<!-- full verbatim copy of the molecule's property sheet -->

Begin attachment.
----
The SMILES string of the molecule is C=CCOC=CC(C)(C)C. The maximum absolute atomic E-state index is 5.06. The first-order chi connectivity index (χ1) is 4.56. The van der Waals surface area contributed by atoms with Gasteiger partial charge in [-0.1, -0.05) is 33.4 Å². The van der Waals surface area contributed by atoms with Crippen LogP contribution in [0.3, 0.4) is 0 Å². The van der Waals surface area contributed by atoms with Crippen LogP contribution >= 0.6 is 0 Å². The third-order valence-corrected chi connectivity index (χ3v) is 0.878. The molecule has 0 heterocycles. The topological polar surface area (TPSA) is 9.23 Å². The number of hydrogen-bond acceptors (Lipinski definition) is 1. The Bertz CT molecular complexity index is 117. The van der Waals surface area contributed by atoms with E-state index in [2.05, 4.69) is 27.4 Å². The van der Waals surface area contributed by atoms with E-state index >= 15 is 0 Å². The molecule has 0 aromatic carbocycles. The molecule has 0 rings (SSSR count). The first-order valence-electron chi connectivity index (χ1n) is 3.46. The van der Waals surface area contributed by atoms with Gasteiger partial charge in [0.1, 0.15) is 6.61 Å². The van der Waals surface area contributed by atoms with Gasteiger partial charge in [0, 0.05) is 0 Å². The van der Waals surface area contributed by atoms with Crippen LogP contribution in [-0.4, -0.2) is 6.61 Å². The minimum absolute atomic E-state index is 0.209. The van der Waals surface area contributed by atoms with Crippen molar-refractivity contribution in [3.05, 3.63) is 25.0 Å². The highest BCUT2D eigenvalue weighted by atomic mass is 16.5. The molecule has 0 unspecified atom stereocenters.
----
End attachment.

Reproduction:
The SMILES string of the molecule is C=CCOC=CC(C)(C)C. The maximum absolute atomic E-state index is 5.06. The first-order chi connectivity index (χ1) is 4.56. The van der Waals surface area contributed by atoms with Gasteiger partial charge in [-0.1, -0.05) is 33.4 Å². The van der Waals surface area contributed by atoms with Crippen LogP contribution in [0.3, 0.4) is 0 Å². The van der Waals surface area contributed by atoms with Crippen LogP contribution >= 0.6 is 0 Å². The third-order valence-corrected chi connectivity index (χ3v) is 0.878. The molecule has 0 heterocycles. The topological polar surface area (TPSA) is 9.23 Å². The number of hydrogen-bond acceptors (Lipinski definition) is 1. The Bertz CT molecular complexity index is 117. The van der Waals surface area contributed by atoms with E-state index in [2.05, 4.69) is 27.4 Å². The van der Waals surface area contributed by atoms with E-state index >= 15 is 0 Å². The molecule has 0 aromatic carbocycles. The molecule has 0 rings (SSSR count). The first-order valence-electron chi connectivity index (χ1n) is 3.46. The van der Waals surface area contributed by atoms with Gasteiger partial charge in [0.1, 0.15) is 6.61 Å². The van der Waals surface area contributed by atoms with Gasteiger partial charge in [0, 0.05) is 0 Å². The van der Waals surface area contributed by atoms with Crippen LogP contribution in [-0.4, -0.2) is 6.61 Å². The minimum absolute atomic E-state index is 0.209. The van der Waals surface area contributed by atoms with Crippen molar-refractivity contribution in [3.05, 3.63) is 25.0 Å². The highest BCUT2D eigenvalue weighted by atomic mass is 16.5. The molecule has 0 unspecified atom stereocenters.